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  Table of Contents  
Year : 2014  |  Volume : 32  |  Issue : 4  |  Page : 363

Ebola virus re-emergence: Is it really knocking at our door?

Department of Microbiology (LD, AC), All India Institute of Medical Sciences, New Delhi, India

Date of Submission15-Sep-2014
Date of Acceptance16-Sep-2014
Date of Web Publication4-Oct-2014

Correspondence Address:
L Dar
Department of Microbiology (LD, AC), All India Institute of Medical Sciences, New Delhi
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Source of Support: None, Conflict of Interest: None

DOI: 10.4103/0255-0857.142229

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How to cite this article:
Dar L, Choudhary A. Ebola virus re-emergence: Is it really knocking at our door?. Indian J Med Microbiol 2014;32:363

How to cite this URL:
Dar L, Choudhary A. Ebola virus re-emergence: Is it really knocking at our door?. Indian J Med Microbiol [serial online] 2014 [cited 2020 Dec 3];32:363. Available from:

The re-emergence of Ebola in 2013 leading to an epidemic which is still going strong in 2014, is a typically unpredictable event, in keeping with the chequered history of this viral illness. Named after the Ebola river valley where the first reported outbreak occurred, the virus has shown endemic activity with intermittent outbreaks since 1976. The virus was relatively quiescent in the 1980s and returned with a vengeance in the mid-1990s. The story of the current outbreak began in Gueckedouin (Guinea) where, on 6 December 2013, a 2-year-old boy was affected. Nobody would have imagined that this index case would be the start of the largest outbreak of Ebola, resulting (till the present date) in over 2,500 clinical cases and more than 1,300 deaths.

What differentiates this outbreak from the previous ones is not just its magnitude (past outbreaks resulted in a maximum of a few hundred cases), but its first ever appearance in west African countries (Guinea, Liberia, Sierra Leone and Nigeria). The 'Guinea strain' is a variant of the Zaire Ebola virus (ZEV), but haemorrhagic manifestations are not as apparent this time around, leading to the use of the term Ebola virus disease (EVD) instead of Ebola haemorrhagic fever. The mortality also seems to be lower than usual, at (a still very high) 50-55%. No indigenous cases have been reported outside West Africa and cases diagnosed in other continents are due to importation of the virus through travel.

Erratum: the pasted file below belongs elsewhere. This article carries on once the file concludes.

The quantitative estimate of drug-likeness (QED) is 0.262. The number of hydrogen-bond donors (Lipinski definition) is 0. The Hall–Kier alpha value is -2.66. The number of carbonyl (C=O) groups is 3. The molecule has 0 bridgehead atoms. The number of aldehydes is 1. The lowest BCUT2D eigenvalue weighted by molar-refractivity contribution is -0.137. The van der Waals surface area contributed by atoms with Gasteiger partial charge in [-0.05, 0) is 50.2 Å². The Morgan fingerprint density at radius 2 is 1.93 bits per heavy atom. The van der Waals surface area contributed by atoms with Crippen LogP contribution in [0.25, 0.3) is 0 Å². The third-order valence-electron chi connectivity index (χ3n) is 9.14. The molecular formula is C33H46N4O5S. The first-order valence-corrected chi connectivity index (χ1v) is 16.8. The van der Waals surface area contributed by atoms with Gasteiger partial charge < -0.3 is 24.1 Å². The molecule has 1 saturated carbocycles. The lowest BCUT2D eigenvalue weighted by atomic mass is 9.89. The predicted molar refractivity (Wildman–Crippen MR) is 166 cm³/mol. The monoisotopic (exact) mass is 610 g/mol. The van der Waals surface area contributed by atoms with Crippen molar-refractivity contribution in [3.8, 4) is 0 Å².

International collective action to control this Ebola outbreak was a bit slow during the initial months, until the WHO appropriately drew attention to it by declaring an international health emergency, seeing that it was raging unabated. Global surveillance and screening is now in place at all concerned ports, both at exit from West Africa, as well as at entry, on return from the affected countries. However, from current trends, this outbreak is expected to be slow to contain. Therefore, it is important for us in India to understand the disease and implement a preventive plan.

The Ebola virus is transmitted only through close and direct contact with the blood or body fluids of human cases or affected animals. Also, transmission can occur only from symptomatic cases and not during the incubation period, which lasts for 2-21 days. Aerosol transmission has not been reported. All these factors restrict its spread and it is unlikely that even a traveller to affected areas would be exposed to such situations, unless he visits a hospital or attends a funeral. Nevertheless, the Indian government is taking all due precautions by screening travellers, returning from affected countries, by asking them to fill a form related to their travels, which is also in their own interest. Those who have fever at the time of entry are being admitted to special facilities and tested. Follow-up after return to the community ensures that the period of incubation is covered. The isolation and testing facilities are in keeping with the precautions advised for this biosafety level 4 (BSL-4) pathogen. Testing is currently restricted to the National Institute of Virology (NIV), Pune and the National Centre for Disease Control (NCDC), Delhi. In addition, efforts are being made to spread awareness and reduce panic. India has not seen any case of Ebola so far. It is expected that the preventive measures will ensure the safety of our population as effectively as during the SARS epidemic and the localized outbreaks of Crimean Congo haemorrhagic fever and avian influenza. As microbiologists, we have an important role to play in providing correct and sensible information. As health care personnel are at a higher risk of exposure to Ebola, this situation should also serve as another opportunity to re-emphasize the importance of standard precautions, including proper hand washing, in the prevention of spread of all infections, including this dreaded disease.


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